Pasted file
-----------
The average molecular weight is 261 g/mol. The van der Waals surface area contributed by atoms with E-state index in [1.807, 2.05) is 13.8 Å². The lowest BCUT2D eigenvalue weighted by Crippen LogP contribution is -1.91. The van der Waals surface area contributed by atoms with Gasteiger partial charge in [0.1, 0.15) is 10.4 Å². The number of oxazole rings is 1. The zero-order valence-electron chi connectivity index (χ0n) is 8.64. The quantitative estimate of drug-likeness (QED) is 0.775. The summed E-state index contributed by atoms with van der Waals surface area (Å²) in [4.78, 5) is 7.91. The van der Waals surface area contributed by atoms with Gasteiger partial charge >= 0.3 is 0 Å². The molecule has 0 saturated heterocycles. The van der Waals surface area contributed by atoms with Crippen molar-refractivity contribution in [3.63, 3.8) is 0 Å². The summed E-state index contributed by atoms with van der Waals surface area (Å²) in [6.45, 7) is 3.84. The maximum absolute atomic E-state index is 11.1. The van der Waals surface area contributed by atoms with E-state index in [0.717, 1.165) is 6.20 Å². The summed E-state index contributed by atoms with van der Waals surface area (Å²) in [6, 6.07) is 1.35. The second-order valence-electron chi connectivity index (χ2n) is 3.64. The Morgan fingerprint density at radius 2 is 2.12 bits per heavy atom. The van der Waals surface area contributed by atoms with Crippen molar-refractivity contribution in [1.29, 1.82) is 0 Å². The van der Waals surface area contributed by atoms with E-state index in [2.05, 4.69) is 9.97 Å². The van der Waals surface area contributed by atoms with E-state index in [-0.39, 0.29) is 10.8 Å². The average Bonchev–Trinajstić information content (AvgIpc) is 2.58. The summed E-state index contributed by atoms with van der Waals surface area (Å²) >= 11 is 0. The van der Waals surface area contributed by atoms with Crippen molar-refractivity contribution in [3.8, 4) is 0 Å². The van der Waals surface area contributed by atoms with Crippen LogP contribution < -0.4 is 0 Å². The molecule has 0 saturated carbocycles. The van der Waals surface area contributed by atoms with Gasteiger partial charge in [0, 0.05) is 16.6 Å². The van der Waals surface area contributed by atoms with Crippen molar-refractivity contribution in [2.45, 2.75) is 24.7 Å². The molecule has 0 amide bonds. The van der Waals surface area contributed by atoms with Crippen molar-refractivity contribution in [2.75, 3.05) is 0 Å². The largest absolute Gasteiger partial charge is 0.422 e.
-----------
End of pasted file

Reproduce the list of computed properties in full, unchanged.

The average molecular weight is 261 g/mol. The van der Waals surface area contributed by atoms with E-state index in [1.807, 2.05) is 13.8 Å². The lowest BCUT2D eigenvalue weighted by Crippen LogP contribution is -1.91. The van der Waals surface area contributed by atoms with Gasteiger partial charge in [0.1, 0.15) is 10.4 Å². The number of oxazole rings is 1. The zero-order valence-electron chi connectivity index (χ0n) is 8.64. The quantitative estimate of drug-likeness (QED) is 0.775. The summed E-state index contributed by atoms with van der Waals surface area (Å²) in [4.78, 5) is 7.91. The van der Waals surface area contributed by atoms with Gasteiger partial charge >= 0.3 is 0 Å². The molecule has 0 saturated heterocycles. The van der Waals surface area contributed by atoms with Crippen molar-refractivity contribution in [3.63, 3.8) is 0 Å². The summed E-state index contributed by atoms with van der Waals surface area (Å²) in [6.45, 7) is 3.84. The maximum absolute atomic E-state index is 11.1. The van der Waals surface area contributed by atoms with E-state index in [0.717, 1.165) is 6.20 Å². The summed E-state index contributed by atoms with van der Waals surface area (Å²) in [6, 6.07) is 1.35. The second-order valence-electron chi connectivity index (χ2n) is 3.64. The Morgan fingerprint density at radius 2 is 2.12 bits per heavy atom. The van der Waals surface area contributed by atoms with Crippen molar-refractivity contribution in [1.29, 1.82) is 0 Å². The van der Waals surface area contributed by atoms with E-state index in [2.05, 4.69) is 9.97 Å². The van der Waals surface area contributed by atoms with E-state index in [-0.39, 0.29) is 10.8 Å². The average Bonchev–Trinajstić information content (AvgIpc) is 2.58. The summed E-state index contributed by atoms with van der Waals surface area (Å²) >= 11 is 0. The van der Waals surface area contributed by atoms with Crippen molar-refractivity contribution in [3.8, 4) is 0 Å². The van der Waals surface area contributed by atoms with Crippen LogP contribution < -0.4 is 0 Å². The molecule has 0 saturated carbocycles. The van der Waals surface area contributed by atoms with Gasteiger partial charge in [0, 0.05) is 16.6 Å². The van der Waals surface area contributed by atoms with Crippen molar-refractivity contribution in [2.45, 2.75) is 24.7 Å². The molecule has 0 amide bonds. The van der Waals surface area contributed by atoms with Crippen molar-refractivity contribution in [2.75, 3.05) is 0 Å². The largest absolute Gasteiger partial charge is 0.422 e.